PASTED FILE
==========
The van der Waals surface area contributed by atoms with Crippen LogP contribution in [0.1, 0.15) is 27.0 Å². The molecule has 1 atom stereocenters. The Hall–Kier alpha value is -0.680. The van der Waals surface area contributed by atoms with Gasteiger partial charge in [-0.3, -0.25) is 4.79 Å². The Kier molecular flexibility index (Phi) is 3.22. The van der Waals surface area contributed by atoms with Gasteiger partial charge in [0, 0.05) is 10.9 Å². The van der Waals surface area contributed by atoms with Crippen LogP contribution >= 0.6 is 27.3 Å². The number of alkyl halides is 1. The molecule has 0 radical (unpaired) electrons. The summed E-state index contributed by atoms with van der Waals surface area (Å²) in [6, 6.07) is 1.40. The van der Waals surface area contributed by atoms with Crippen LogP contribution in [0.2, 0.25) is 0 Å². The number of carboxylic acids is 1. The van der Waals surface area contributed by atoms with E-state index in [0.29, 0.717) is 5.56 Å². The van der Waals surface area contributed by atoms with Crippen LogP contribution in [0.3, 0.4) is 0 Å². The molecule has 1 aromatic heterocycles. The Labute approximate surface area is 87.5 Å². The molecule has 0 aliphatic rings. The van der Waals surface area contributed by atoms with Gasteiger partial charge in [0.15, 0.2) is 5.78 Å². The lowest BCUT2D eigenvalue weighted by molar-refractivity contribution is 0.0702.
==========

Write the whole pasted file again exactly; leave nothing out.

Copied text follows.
The van der Waals surface area contributed by atoms with Crippen LogP contribution in [0.1, 0.15) is 27.0 Å². The molecule has 1 atom stereocenters. The Hall–Kier alpha value is -0.680. The van der Waals surface area contributed by atoms with Gasteiger partial charge in [-0.3, -0.25) is 4.79 Å². The Kier molecular flexibility index (Phi) is 3.22. The van der Waals surface area contributed by atoms with Gasteiger partial charge in [0, 0.05) is 10.9 Å². The van der Waals surface area contributed by atoms with Crippen LogP contribution >= 0.6 is 27.3 Å². The number of alkyl halides is 1. The molecule has 0 radical (unpaired) electrons. The summed E-state index contributed by atoms with van der Waals surface area (Å²) in [6, 6.07) is 1.40. The van der Waals surface area contributed by atoms with Crippen LogP contribution in [0.2, 0.25) is 0 Å². The number of carboxylic acids is 1. The van der Waals surface area contributed by atoms with E-state index in [0.29, 0.717) is 5.56 Å². The van der Waals surface area contributed by atoms with Crippen LogP contribution in [0.3, 0.4) is 0 Å². The molecule has 1 aromatic heterocycles. The Labute approximate surface area is 87.5 Å². The molecule has 0 aliphatic rings. The van der Waals surface area contributed by atoms with Gasteiger partial charge in [0.15, 0.2) is 5.78 Å². The lowest BCUT2D eigenvalue weighted by molar-refractivity contribution is 0.0702.